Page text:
Detecting the body's fat deposits
SLIM figures are in vogue. Flab is consid-
ered ugly aesthetically and unhealthy
scientifically. Recently, researchers at
the London-based Hammersmith
Hospital developed a state-of-the-art
technique for mapping fat deposits in
the body through Magnetic Resonance
Imaging (MRI) that leaves no place for
fat to hide (New Scientist, Vol 146, No 1974).
Weight watchers usually gauge body fat by crude methods like measuring skin fold thickness and ratios of height to weight and of waist to hip. Though these reveal the total amount of flab in the body, nothing is specified about its distribution, especially its deposition around the internal organs, which is crucial to illness related to obesity such as coronary heart disease.
With an MRI scan, 3-dimensional images of slices of body are got by pushing the subject slowly through a magnetic field, pausing at regular intervals of 3 centimetres to pick out fat contours. Then, the composition of a slice of flesh up to 10 millimetres thick is analysed by using brain-imaging software that processes the slices to reveal dazzling white layers of fat on a computer screen.
The technique has confirmed the notion that people with fat concentrated around their stomachs are more prone to heart attacks than people with heavy bottoms. According to Jimmy Bell of the Hammersmith Hospital, obese people have most of their fat deposited around the internal organs. That fat people have about 2.7 times as much fat as thin people but 4 times as much visceral fat, has been established.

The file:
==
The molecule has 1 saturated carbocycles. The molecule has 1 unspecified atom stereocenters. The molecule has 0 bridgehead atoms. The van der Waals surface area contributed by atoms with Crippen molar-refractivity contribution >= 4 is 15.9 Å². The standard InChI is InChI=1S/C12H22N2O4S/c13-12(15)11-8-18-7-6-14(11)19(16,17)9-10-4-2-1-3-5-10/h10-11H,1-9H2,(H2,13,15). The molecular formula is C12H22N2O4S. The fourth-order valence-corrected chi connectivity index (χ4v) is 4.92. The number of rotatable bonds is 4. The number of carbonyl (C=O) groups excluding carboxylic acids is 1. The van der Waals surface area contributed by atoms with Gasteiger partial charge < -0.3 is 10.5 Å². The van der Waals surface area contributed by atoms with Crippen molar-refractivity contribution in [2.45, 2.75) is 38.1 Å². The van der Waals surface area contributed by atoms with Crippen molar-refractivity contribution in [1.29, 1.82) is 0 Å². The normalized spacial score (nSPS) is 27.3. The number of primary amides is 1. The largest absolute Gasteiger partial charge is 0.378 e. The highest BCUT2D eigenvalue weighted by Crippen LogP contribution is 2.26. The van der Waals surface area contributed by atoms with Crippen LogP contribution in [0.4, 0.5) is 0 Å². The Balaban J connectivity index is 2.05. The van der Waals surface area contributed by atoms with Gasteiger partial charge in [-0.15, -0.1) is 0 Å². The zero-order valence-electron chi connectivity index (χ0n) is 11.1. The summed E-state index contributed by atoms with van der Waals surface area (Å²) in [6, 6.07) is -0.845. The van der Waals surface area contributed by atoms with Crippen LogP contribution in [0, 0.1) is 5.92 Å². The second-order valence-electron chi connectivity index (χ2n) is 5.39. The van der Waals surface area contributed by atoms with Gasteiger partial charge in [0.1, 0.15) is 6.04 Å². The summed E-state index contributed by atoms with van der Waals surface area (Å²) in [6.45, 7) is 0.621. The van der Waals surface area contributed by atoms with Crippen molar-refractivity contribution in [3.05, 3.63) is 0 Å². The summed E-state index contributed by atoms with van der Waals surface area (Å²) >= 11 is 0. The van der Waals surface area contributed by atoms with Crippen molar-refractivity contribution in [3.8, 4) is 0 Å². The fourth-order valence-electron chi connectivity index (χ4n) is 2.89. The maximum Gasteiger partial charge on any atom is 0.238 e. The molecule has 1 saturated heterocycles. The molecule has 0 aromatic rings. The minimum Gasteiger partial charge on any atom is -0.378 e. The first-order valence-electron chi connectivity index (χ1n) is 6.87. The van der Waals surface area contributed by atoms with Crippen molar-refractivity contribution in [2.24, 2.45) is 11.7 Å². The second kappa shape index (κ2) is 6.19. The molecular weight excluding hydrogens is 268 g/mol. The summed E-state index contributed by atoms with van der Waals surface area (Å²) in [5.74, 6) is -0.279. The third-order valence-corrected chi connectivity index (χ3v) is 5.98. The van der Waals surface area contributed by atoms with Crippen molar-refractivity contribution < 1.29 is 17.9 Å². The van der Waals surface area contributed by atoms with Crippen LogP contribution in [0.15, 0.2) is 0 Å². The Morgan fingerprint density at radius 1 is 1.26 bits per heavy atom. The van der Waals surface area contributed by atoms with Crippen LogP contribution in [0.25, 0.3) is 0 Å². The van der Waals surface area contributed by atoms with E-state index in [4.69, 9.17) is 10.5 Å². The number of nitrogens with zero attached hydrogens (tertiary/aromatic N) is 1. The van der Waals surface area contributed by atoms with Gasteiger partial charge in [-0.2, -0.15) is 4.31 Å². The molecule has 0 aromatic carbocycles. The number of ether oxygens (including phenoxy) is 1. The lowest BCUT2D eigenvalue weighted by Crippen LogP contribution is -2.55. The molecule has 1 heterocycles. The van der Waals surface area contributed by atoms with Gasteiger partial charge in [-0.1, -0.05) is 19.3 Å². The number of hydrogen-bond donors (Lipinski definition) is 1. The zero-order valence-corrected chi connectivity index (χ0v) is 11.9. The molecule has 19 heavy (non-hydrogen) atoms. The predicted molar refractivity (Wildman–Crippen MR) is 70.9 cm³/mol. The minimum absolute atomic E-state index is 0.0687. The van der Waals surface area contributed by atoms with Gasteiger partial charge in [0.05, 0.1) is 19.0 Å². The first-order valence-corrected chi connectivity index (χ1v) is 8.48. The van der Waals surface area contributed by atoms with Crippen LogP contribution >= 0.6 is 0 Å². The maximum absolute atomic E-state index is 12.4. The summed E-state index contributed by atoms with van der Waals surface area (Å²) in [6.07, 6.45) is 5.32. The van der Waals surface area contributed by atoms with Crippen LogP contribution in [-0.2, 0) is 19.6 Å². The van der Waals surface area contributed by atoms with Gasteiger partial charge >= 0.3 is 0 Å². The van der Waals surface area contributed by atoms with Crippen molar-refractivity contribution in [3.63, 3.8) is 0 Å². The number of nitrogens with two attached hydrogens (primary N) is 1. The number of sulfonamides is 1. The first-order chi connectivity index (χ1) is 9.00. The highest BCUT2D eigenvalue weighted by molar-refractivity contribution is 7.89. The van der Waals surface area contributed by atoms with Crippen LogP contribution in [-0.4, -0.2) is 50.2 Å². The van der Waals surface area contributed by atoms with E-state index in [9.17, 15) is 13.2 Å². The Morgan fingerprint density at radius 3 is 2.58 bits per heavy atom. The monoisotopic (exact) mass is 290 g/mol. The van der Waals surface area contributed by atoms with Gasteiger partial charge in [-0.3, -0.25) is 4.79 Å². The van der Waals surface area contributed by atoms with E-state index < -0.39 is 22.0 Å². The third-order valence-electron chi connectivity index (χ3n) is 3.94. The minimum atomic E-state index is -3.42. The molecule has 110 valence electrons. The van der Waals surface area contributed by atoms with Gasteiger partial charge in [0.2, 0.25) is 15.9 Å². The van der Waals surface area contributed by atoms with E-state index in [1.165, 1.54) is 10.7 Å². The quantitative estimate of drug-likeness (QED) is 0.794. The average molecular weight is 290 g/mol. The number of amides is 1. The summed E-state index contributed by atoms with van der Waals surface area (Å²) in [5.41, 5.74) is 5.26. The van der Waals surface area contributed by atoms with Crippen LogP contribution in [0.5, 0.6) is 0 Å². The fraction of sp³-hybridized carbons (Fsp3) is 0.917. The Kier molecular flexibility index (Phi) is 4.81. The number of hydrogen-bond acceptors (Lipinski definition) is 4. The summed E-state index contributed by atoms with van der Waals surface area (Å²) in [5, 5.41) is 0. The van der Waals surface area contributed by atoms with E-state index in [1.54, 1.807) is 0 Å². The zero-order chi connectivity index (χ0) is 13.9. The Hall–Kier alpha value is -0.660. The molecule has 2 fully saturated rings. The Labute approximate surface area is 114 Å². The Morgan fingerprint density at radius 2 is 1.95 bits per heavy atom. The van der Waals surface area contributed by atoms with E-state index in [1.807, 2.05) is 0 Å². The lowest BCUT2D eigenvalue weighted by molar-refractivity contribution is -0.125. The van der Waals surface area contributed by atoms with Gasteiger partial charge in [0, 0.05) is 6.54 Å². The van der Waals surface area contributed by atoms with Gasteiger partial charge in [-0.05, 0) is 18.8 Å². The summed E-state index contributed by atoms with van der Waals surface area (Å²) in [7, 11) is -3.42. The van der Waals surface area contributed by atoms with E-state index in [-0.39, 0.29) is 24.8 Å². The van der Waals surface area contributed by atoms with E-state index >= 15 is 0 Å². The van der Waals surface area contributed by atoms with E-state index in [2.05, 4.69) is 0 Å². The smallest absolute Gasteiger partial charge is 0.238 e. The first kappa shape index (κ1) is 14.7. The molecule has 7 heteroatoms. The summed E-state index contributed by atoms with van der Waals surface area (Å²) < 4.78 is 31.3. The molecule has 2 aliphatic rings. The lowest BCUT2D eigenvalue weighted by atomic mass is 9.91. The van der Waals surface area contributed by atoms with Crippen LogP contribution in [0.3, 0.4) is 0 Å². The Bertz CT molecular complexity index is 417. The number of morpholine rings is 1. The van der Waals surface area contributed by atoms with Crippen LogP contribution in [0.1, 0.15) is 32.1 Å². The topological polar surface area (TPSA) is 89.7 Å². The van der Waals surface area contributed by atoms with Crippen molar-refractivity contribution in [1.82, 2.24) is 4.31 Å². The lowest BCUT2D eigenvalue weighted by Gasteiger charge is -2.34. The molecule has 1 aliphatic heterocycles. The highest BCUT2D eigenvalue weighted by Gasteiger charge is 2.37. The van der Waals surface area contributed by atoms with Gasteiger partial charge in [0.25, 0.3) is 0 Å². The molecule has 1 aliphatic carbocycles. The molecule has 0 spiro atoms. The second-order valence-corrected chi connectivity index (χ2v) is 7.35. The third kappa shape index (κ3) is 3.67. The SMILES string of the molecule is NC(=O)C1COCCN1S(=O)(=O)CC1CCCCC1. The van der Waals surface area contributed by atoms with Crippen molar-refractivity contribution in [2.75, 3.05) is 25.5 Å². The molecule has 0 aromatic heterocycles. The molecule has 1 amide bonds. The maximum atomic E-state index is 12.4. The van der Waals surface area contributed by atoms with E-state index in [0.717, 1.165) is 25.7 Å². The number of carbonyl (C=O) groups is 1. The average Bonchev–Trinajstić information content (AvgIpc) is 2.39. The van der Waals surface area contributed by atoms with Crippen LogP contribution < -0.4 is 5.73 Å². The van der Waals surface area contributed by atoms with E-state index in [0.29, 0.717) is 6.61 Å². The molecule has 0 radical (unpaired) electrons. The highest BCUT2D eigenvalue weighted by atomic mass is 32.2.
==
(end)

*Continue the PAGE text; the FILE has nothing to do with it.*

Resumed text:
The effect of weight loss on obese people has also been revealed. Previous findings that weight loss caused a change in fat distribution with internal deposits shrinking most sharply, has been backed by this technique. Further, the role of fat in the development of our bodies and brains has been invekigated.
A preliminary study has revealed that the composition of adipose tissue in infants alters with age. With unsaturated fats gradually forming the bulk of the fat deposits, the saturated fat content goes down. The reason put forth is that saturated fats being high in energy content, meet the energy requirements of a growing brain. However, Louise Thomas of the Hammersmith team says that the amount of polyunsaturates peaks at about 10 months of a baby's age, before plummeting to adult levels.
But the mRi technique has its limitations. Besides being expensive, it is insensitive to individual fatty acids in the body. However, slicing through fat by scanners is truly revolutionising the study of the effect of body fat on general body health.
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